Ship time on a global-class research vessel usually costs more than $50,000 per day, but a team of scientists from North Carolina will embark on a 10-day research expedition this March free-of-charge. The cruise is being conducted to evaluate the suitability and capability of a newly commissioned oceanographic research vessel.
The team is led by Dr. D. Reide Corbett, ECU professor of geological sciences, senior scientist at ECU's Institute for Coastal Science and Policy and co-program head at the UNC Coastal Studies Institute.
"This is a great opportunity for our NC team," said Corbett. "Ship time is one of the more expensive aspects of oceanographic research. We are thrilled to be chosen to use and evaluate this brand new state-of-the-art research platform."
The R/V Neil Armstrong
, named for the astronaut, is owned by the University-National Oceanographic Laboratory System and operated by The Woods Hole Oceanographic Institute. The ship is meant to serve the academic community's need for a general-purpose research vessel on the east coast of the United States.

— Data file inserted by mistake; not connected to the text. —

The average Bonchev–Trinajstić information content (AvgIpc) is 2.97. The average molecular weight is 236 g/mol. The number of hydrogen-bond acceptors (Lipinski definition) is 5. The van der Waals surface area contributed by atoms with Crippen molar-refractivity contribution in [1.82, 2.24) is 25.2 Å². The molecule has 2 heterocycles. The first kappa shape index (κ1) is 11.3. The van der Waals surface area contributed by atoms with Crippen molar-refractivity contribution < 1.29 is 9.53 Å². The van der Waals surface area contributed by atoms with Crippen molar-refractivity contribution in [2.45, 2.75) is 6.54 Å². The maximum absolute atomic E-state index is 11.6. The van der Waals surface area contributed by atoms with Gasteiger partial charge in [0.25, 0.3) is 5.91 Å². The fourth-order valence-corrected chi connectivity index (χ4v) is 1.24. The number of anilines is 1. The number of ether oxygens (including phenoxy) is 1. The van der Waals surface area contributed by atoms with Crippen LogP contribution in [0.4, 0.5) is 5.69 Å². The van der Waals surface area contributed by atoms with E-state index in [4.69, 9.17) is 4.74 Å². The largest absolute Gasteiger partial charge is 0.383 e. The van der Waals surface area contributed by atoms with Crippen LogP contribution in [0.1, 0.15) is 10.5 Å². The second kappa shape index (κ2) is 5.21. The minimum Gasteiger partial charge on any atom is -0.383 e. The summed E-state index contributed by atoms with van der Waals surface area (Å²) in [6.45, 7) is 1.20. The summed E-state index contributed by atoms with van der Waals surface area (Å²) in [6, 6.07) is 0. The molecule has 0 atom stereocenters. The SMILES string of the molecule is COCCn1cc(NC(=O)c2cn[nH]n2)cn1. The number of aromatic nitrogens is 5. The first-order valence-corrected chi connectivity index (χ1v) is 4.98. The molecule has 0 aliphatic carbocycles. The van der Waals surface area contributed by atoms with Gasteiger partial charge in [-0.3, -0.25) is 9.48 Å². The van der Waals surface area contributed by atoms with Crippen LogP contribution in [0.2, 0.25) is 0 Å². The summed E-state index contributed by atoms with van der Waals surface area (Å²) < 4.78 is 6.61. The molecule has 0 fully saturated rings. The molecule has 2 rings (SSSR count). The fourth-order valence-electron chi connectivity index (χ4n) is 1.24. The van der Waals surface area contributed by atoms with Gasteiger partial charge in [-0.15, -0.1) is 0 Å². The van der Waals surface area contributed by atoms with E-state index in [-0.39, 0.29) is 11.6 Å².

While onboard, the team will collect data off the Cape Hatteras continental margin, an area that extends approximately 20 miles from the coast to where the continental shelf drops from 70 meters (200 ft.) to 3,000 meters (nearly 10,000 ft.) in depth. Research will be conducted between depths of 10 meters, just outside of the Oregon Inlet, and up to 3,000 meters deep on the east side of the Gulf Stream, 40-50 miles offshore.
"The ocean and seabed offshore of North Carolina is complex, and surprisingly, has not been well mapped and examined," said team member Dr. J.P. Walsh, associate professor in ECU's Department of Geological Sciences. "This cruise provides an excellent opportunity for us to study seafloor and water-column processes in this important area just off our shoreline."
Team members also include ECU associate professor Dr. Sid Mitra; ECU graduate students Beau Benfield, Ian Conery, Brian Gallagher, Ryan Gibbons, and Caroline Webb; UNC CSI scientist Mike Muglia; UNC CSI technicians Keith Garmire and Trip Taylor; and UNC CSI outreach specialist John McCord. The NC group will collaborate with other scientists aboard the vessel to accomplish a variety of research goals.
Corbett believes his proposal was chosen because of the interdisciplinary make-up of the team and their research experience. The researchers will use a wide array of equipment and conduct many over-the-side operations.
"This cruise is needed to test the ship's scientific capability, and we will do just that," said Corbett. "It will also provide us the opportunity to collect some new data. It's a win-win situation!"
For additional information about the research vessel Neil Armstrong
and WHOI, visit http://www.whoi.edu/main/ships/neil-armstrong